The Redmond, Wash.-based tech giant bought a clutch of carbon emissions offsets from Regen as a test case for its agricultural offset credits. The cryptocurrency startup uses blockchain to manage the certifications it creates based on the company’s own credits which measure not just sequestration, but also ecosystem health, animal welfare and soil health, the company said in a January statement.

If Regen represents one end of the sustainability spectrum, with a focus on a blockchain-based immutable ledger for managing carbon credits, then a clutch of companies using blockchain technology to manage microgrids are on the other end.

These are businesses like LO3 Energy, a company developing a blockchain-based software that helps utilities manage and pay customers for distributed energy resources.

It’s backed by big businesses like Shell Ventures (the investment arm of the oil and gas giant), Japanese power company Shikoku Electric Power, and Sumitomo Corp. along with venture capital firms like Braemar Energy Ventures.

WePower is another of the blockchain-based smart contract companies for utilities. The European business made a name for itself joining forces with an independent energy provider in Estonia to give consumers a chance to buy into the program using its own cryptocurrency. Blockchain offers WePower‘s customers a chance to monitor energy prices and adapt and diversify their energy portfolio off of their predictions in a transparent way.

“Distributing grid operational decision-making is revolutionary,” said Dane Christensen, a mechanical engineer in NREL’s Residential Buildings Research Group and a principal investigator on a blockchain pilot project, in a 2020 article. “It’s really like somebody in the 1980s expounding on the economic opportunity of the Internet. Everyone would have laughed at you. That’s kind of what’s happening right now with blockchain applications — the foundational tools for another technology revolution are emerging, and this could be one of them.”

The through-line for all of these offerings is the potential to provide an immutable ledger that can in some cases create autonomous transactions based on certain observed conditions.

“We are trying to play… I think… one of the more important roles in all of this, which is how do you confirm ecological impact and transform that into digital assets in a verifiable and trusted way,” said Regen founder Gregory Landua.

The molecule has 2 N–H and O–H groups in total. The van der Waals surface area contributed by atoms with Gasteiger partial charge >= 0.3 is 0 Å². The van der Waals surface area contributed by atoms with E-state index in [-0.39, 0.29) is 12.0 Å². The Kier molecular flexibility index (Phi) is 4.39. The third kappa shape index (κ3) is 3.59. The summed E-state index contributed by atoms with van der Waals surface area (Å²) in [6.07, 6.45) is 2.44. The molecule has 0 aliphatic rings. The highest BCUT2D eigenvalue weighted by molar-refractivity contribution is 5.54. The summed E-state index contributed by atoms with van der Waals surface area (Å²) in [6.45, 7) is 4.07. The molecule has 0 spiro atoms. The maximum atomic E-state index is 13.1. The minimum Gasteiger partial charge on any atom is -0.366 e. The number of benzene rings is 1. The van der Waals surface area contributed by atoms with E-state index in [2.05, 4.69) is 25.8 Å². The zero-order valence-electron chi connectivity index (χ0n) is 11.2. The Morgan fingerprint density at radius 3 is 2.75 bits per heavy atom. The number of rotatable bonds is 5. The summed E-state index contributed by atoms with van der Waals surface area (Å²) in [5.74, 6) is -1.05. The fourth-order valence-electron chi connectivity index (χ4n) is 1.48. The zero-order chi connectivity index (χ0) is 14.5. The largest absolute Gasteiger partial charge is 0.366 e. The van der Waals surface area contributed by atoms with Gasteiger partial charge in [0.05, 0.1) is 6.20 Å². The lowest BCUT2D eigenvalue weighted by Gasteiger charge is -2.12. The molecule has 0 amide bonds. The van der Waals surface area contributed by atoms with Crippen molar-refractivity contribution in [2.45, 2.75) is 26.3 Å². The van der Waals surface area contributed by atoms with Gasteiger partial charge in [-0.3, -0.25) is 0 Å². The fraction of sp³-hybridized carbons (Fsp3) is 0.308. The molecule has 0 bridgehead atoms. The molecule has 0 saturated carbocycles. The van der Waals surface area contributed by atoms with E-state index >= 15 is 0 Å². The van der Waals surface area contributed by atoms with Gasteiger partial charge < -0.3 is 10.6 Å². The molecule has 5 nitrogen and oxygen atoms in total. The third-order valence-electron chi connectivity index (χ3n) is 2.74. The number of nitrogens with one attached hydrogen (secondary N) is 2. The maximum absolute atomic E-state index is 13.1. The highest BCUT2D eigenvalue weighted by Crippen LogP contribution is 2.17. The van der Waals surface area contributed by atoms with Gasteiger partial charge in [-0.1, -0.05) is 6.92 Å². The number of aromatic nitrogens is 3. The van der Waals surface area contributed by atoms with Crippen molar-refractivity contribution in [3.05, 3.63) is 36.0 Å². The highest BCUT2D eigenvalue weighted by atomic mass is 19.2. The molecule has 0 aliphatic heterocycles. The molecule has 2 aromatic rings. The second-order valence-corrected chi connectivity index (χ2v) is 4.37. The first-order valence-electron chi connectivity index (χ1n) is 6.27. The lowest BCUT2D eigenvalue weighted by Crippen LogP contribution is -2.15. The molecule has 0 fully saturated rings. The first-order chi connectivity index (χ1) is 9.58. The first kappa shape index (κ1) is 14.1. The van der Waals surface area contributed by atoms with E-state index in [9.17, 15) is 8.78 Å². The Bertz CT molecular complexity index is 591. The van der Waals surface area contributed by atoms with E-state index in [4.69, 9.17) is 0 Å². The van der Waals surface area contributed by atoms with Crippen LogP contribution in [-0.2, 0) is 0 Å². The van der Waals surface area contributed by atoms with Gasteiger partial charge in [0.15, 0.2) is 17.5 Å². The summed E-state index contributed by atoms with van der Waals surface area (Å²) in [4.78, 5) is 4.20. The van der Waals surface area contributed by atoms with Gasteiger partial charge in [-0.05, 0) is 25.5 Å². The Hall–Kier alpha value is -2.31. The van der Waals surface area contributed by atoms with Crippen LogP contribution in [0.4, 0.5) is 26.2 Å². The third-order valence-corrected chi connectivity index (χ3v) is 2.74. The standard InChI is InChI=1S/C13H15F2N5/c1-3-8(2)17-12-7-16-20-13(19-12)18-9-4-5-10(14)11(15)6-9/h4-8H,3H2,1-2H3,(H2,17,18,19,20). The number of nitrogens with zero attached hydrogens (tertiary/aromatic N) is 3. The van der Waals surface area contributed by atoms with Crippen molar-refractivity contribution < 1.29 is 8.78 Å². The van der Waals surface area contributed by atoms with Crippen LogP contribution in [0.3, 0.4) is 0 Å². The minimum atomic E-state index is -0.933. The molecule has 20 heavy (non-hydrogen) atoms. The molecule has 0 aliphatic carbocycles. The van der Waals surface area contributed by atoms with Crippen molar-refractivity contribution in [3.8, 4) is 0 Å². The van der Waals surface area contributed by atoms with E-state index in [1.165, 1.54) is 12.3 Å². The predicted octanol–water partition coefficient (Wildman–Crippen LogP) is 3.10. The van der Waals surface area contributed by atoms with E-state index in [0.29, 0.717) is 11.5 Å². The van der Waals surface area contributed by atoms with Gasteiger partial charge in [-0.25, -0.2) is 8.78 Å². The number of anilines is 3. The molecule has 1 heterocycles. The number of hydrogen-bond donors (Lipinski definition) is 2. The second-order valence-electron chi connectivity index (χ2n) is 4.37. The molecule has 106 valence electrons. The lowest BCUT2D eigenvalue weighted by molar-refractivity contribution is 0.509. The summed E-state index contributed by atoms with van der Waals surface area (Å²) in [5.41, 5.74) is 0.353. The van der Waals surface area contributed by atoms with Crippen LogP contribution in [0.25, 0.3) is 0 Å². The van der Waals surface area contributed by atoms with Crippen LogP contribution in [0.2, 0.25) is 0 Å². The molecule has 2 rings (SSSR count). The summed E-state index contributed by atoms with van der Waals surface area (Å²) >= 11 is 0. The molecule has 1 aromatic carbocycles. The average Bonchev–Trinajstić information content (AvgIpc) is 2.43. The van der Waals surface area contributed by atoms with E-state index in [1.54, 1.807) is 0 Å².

“We’re building a public open source network to make all this work. We’re also building public open source verification systems that can compliment these private VC-backed verification sources,” Landua said.

It all comes down to replicability and transparency, according to the Regen founder.

“In blockchain you can program in incentives. The other nice thing about blockchain is that it is a distributed ledger so it allows you to have consensus about the structure of a claim,” Landua said. “The blockchain is what makes the progarm incentives and align a potentially adversarial group of entities. We can align their incentives on a public good.”

Foot.Notes

Investigating where technology, policy, and culture intersect to address our climate emergency.

Foot.Notes

Foot.Notes is a new publication from the FootPrint Coalition, a collective of investors, activists, artists, scientists and storytellers united in finding solutions to mitigate the impacts of climate change.

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Investigating where technology, policy, and culture intersect to address our climate emergency. Reach us at editor@footprintcoalition.org

Foot.Notes

Foot.Notes is a new publication from the FootPrint Coalition, a collective of investors, activists, artists, scientists and storytellers united in finding solutions to mitigate the impacts of climate change.